Srinagar: Jammu & Kashmir administration on Friday issued an advisory to tourists and pilgrims of Amarnath Yatra to leave the state immediately due to a security threat. This created confusion and panic in the state as the administration initially claimed to have received “multiple intelligence reports” about a possible attack on the pilgrims, but the Army commander and DGP Dilbagh Singh were quick to hold a press conference and announce that they had thwarted the terror plot and claimed that the situation was “normal.”

What followed immediately after was another announcement by the state home commissioner Shaleen Kabra, who issued an advisory to the tourists and pilgrims, asking them to leave Kashmir as soon as possible.

Official sources told The Sunday Guardian that such a prompt and massive amount of intelligence regarding a possible terror attack has never been received before and nobody from the Raj Bhawan to the state’s Chief Secretary are ready to take any responsibility for any sorts of delay in relaying the information.

Official sources also said that some senior officers had advised Kabra not to issue the advisory, but he went ahead with it. As a result of the widespread confusion, all security officers were confounded due to contradicting instructions and many politicians were asked to remain at home, including Farooq Abdullah.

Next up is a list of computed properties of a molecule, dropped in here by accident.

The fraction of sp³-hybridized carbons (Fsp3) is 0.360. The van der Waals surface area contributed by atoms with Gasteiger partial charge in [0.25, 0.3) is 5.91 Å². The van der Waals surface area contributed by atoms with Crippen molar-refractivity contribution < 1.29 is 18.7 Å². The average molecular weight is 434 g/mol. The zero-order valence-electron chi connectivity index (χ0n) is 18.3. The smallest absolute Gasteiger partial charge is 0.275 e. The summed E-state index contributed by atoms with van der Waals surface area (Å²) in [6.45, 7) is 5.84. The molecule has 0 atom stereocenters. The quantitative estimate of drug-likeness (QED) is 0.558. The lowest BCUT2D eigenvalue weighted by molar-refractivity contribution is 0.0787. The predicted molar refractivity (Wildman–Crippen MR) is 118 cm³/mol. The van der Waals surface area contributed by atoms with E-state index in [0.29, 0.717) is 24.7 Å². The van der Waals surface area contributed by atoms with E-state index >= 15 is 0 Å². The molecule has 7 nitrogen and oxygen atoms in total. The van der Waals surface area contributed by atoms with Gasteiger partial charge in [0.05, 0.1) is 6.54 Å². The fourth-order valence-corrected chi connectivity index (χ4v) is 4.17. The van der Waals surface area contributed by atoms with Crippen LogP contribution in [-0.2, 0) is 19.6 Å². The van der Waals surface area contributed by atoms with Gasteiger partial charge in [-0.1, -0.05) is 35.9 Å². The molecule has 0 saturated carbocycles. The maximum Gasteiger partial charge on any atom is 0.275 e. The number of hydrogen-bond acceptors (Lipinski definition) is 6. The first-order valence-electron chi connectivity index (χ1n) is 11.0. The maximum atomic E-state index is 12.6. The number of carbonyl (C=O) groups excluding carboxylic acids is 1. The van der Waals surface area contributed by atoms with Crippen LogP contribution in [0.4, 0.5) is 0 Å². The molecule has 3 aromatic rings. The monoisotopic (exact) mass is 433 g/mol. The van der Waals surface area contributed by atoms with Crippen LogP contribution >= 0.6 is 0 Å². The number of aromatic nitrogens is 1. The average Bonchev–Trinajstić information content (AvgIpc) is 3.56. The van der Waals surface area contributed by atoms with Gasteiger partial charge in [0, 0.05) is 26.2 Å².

The state government also arranged buses to be sent to hotels in Sonmarg and Pahalgam to shift out the tourists.

People in Srinagar have started stocking rations and emergency supplies of necessities as the valley is rife with rumours of an unrest that would last for months. This is for the first time in the history of Kashmir that the government has curtailed Amarnath yatra and has asked the pilgrims to move out of Kashmir as soon as possible.

Although on Saturday educational institutions remained open, government vehicles were spotted moving out students from NIT Hazratbal. NIT administration issued a statement that they received instructions from the district administration to suspend classes.

State DGP Dilbagh Singh told this newspaper, that they had received inputs about a major terror strike and the decision to curtail the Yatra was taken. It is baffling for the common people to comprehend this threat as the state administration, a few weeks ago, had launched programmes like “Back to Village” etc.

On 25 July, Union Home Ministry decided to send 10,000 troops to Kashmir which was followed by another 28,000. Reports said that more and more troops were being rushed to Kashmir with no apparent reason for such a massive security build up. The state police also recently sent out messages to keep their stocks of riot control equipment and satellite phones ready.

Governor Satya Pal Malik told media that everything was normal in Kashmir and some mainstream political parties were spreading rumours for their own survival. He even called all the official communications which went viral on social media as “invalid orders”.

 

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